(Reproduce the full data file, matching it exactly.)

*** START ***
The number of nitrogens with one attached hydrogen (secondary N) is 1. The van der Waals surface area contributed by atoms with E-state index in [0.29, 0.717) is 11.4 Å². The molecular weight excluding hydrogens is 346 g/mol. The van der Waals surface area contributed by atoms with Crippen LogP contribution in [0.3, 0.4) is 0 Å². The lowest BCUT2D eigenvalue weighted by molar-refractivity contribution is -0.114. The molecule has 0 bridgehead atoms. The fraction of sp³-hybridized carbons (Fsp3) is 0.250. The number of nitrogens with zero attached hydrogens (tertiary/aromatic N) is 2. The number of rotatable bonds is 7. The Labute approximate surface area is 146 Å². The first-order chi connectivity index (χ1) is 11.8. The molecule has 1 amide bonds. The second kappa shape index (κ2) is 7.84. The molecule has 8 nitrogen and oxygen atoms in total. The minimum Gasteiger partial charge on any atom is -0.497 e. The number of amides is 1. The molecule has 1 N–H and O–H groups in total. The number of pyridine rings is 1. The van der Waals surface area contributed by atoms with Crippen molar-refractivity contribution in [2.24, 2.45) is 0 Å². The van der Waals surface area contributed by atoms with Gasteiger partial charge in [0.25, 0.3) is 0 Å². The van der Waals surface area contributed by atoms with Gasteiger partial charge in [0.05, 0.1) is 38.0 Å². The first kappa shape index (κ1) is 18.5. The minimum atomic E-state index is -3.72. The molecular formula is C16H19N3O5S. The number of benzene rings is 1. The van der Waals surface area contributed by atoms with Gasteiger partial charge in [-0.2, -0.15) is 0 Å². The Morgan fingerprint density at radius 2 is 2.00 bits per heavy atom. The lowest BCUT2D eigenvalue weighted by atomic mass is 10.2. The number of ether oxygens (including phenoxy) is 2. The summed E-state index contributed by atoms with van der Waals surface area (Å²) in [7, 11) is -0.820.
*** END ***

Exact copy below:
The number of nitrogens with one attached hydrogen (secondary N) is 1. The van der Waals surface area contributed by atoms with E-state index in [0.29, 0.717) is 11.4 Å². The molecular weight excluding hydrogens is 346 g/mol. The van der Waals surface area contributed by atoms with Crippen LogP contribution in [0.3, 0.4) is 0 Å². The lowest BCUT2D eigenvalue weighted by molar-refractivity contribution is -0.114. The molecule has 0 bridgehead atoms. The fraction of sp³-hybridized carbons (Fsp3) is 0.250. The number of nitrogens with zero attached hydrogens (tertiary/aromatic N) is 2. The number of rotatable bonds is 7. The Labute approximate surface area is 146 Å². The first-order chi connectivity index (χ1) is 11.8. The molecule has 1 amide bonds. The second kappa shape index (κ2) is 7.84. The molecule has 8 nitrogen and oxygen atoms in total. The minimum Gasteiger partial charge on any atom is -0.497 e. The number of amides is 1. The molecule has 1 N–H and O–H groups in total. The number of pyridine rings is 1. The van der Waals surface area contributed by atoms with Crippen molar-refractivity contribution in [2.24, 2.45) is 0 Å². The van der Waals surface area contributed by atoms with Gasteiger partial charge in [0.25, 0.3) is 0 Å². The van der Waals surface area contributed by atoms with Gasteiger partial charge in [0.05, 0.1) is 38.0 Å². The first kappa shape index (κ1) is 18.5. The minimum atomic E-state index is -3.72. The molecular formula is C16H19N3O5S. The number of benzene rings is 1. The van der Waals surface area contributed by atoms with Gasteiger partial charge in [-0.2, -0.15) is 0 Å². The Morgan fingerprint density at radius 2 is 2.00 bits per heavy atom. The lowest BCUT2D eigenvalue weighted by atomic mass is 10.2. The number of ether oxygens (including phenoxy) is 2. The summed E-state index contributed by atoms with van der Waals surface area (Å²) in [7, 11) is -0.820.